Dinner with the Captain was at second seating and we were advised that we were to meet by the florist station at 8:25PM. We met fellow guests Dennis and Becky, who were on their 23rd cruise aboard Enchantment within the past year. Hey, when you live in Baltimore and you have the Enchantment Of The Seas home ported there, why not make it a second home? We were joined by Hotel Director Mark Rook, Food & Beverage Manager Michael Landry, the Captain’s nephew and his lovely wife, and of course Captain Anders, as he prefers to be called. After introductions we were escorted into the dining room by the maître d and seated. I have to tell you, I was nervous and yet it was so exciting as the other guests watched us, probably wondering how we managed to swing a seat at the Captain’s table.
The meal was spectacular, and the company delightful. A complimentary photo of the group was provided to each of us along with souvenir menus. It was everything I had hoped it would be. Thank you, Captain, for your hospitality.
Arrival in Boston is always interesting to me. The history of Boston Harbor, the scenic skyline, the takeoffs and landings at Logan Airport all make for a fun morning on the balcony sipping coffee. I had arranged to meet my friend and fellow cruise journalist Lisa for a walk around and lunch in the famous North End, which is famous for the Italian food. We went to a lovely little restaurant and enjoyed freshly made pasta in gut-busting servings. Take my advice, when in Boston think beyond the lobsters. The Italian food is amazingly good.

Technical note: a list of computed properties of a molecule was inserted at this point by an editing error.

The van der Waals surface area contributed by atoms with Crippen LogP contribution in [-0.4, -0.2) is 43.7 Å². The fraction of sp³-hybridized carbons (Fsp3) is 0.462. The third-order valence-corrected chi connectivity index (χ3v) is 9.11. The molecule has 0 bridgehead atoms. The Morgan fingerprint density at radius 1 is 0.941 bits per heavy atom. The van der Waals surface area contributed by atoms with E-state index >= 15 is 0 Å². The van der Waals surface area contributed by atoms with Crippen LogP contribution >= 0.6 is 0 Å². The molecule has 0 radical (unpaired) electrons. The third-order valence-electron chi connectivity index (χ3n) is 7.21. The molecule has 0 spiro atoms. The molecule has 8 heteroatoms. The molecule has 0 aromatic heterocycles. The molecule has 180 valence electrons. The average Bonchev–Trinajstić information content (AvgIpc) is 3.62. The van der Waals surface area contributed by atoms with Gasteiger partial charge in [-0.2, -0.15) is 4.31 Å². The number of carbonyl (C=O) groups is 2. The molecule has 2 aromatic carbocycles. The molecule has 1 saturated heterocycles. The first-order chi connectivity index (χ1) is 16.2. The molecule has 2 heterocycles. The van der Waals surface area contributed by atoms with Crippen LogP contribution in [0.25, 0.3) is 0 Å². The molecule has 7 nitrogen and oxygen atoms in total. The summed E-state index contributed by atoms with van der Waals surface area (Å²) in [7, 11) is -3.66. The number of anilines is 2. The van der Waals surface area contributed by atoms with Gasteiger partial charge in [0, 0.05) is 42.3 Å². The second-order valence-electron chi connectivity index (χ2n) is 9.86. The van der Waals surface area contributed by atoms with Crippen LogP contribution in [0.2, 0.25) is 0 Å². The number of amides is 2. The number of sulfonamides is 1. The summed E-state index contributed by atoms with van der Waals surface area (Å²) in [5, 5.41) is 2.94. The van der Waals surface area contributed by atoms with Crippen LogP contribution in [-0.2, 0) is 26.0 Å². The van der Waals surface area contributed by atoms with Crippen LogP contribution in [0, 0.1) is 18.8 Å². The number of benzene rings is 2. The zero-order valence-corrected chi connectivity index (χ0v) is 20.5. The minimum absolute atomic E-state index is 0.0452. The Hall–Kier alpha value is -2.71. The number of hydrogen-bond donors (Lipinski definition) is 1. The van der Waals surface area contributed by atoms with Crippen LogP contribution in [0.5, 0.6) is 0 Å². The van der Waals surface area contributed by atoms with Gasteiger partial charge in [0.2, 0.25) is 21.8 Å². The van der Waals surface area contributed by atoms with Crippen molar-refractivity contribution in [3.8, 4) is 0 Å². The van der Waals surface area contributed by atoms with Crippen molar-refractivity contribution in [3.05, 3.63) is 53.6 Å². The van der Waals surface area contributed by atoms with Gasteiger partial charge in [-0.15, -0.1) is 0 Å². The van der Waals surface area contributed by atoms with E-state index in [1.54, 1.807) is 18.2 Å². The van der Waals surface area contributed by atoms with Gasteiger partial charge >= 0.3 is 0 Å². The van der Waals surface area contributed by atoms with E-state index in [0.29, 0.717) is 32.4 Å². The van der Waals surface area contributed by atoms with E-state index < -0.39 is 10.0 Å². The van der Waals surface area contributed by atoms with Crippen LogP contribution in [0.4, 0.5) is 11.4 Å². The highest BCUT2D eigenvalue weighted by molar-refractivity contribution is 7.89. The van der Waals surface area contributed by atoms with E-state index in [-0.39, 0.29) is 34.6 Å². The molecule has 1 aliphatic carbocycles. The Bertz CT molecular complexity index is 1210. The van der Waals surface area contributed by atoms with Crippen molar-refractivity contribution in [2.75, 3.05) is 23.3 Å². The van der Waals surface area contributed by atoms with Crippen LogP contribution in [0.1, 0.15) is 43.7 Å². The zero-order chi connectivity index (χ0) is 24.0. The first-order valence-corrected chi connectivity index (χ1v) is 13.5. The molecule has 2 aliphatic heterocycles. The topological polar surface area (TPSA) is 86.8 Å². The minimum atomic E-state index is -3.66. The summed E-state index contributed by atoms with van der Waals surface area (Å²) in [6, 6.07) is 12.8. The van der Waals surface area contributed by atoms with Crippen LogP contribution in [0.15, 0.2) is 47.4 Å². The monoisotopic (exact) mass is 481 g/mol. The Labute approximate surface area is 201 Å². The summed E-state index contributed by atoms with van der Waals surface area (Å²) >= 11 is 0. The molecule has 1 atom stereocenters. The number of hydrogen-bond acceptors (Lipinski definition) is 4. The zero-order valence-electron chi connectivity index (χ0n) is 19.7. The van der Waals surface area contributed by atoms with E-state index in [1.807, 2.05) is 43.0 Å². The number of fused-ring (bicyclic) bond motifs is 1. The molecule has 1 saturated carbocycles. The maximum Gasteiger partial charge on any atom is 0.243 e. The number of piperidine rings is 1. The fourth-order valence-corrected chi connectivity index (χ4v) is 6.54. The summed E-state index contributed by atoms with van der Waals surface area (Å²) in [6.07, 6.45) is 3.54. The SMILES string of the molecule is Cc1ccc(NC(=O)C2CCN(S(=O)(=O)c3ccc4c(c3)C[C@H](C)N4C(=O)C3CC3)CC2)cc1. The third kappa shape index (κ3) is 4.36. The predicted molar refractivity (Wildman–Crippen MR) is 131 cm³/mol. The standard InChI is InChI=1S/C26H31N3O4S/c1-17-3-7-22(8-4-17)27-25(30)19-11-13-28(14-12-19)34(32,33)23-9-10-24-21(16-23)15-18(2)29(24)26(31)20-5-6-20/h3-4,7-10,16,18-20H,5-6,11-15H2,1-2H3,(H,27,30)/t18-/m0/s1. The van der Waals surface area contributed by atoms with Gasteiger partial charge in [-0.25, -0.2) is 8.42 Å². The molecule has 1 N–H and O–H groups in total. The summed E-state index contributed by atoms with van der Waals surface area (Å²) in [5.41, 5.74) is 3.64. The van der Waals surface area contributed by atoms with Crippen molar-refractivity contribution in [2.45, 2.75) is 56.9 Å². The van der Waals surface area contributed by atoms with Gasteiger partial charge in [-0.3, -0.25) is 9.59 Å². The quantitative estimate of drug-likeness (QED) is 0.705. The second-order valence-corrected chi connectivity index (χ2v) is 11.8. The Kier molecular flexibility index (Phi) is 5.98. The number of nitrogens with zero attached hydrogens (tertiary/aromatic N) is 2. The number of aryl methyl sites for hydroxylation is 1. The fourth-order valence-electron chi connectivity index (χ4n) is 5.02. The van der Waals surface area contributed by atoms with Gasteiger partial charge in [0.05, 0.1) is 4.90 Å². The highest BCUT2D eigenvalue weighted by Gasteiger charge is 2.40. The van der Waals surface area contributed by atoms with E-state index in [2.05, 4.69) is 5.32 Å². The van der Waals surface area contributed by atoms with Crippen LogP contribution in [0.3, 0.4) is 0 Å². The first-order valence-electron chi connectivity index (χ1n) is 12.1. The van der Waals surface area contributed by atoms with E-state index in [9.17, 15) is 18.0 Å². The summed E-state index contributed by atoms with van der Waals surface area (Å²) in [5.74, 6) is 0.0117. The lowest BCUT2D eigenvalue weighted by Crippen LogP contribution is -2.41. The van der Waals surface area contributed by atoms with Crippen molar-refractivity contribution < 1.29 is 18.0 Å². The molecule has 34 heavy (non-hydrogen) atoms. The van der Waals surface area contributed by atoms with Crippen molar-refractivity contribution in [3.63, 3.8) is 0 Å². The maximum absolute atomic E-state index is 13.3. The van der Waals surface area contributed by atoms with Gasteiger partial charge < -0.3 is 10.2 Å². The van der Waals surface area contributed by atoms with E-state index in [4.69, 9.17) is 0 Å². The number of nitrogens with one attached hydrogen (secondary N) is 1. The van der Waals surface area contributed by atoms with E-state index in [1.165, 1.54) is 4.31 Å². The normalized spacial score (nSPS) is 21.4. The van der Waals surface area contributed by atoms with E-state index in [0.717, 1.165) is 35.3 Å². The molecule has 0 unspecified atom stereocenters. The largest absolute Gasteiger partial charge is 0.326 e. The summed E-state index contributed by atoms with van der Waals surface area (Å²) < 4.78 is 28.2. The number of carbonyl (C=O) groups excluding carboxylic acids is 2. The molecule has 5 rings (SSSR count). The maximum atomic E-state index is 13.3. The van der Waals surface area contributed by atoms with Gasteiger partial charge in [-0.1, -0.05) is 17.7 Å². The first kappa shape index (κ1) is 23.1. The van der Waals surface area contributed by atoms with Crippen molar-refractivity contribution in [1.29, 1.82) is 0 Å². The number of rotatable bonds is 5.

Newport is the only tendering port on this cruise, and frankly it can take a while. This isn’t the fault of the ship but rather the rules that require the ship to anchor outside the inner harbor, and then for tenders to run at no more than 5 knots once inside the inner harbor. I advise people to book excursions with Royal Caribbean for this port. This guarantees you a seat in a tender and you don’t have to go get a tender ticket. Old mansions fascinate me so you know where our excursion went. Yes, we toured two of the summer ‘cottages’ of the Gilded Age, in our case The Breakers and The Marble House. It is mind-boggling to tour these homes and realize that in 2012 they would cost almost $300 million dollars each to build. I could never live in these marble and granite monuments to excess but they are well worth seeing.
As we left Newport for home, with another sea day ahead, I sat quietly in the Schooner Bar contemplating the cruise thus far. I had all of these personal ‘firsts’, which were exciting of course, but then I came to the same conclusion I always do when cruising with Royal Caribbean. Despite having the most innovative ships afloat, and to my tastes the most uniformly elegant in design, once again my overall joy in the cruise came from one source – the crew.
At dinner with the Captain I remarked that the crew of the Enchantment struck me as being especially gracious and ‘happy’. The officers appreciated my kind remarks, but I really meant it. This crew went above and beyond at every turn. I truly got the sense that all of them enjoyed their work. I had at least half a dozen crew members simply tell me ‘I love my job’. It showed.
And so, to my initial question of whether an older ship with fewer bells and whistles could make me feel like a new cruiser? Enchantment Of The Seas surely did. From start to finish one of the best cruises ever. I can’t wait to book another cruise on Enchantment Of The Seas, after the Royal Advantage upgrades, so I can compare the ‘old’ ship versus the ‘new’ one. I fully expect I’ll be pleased.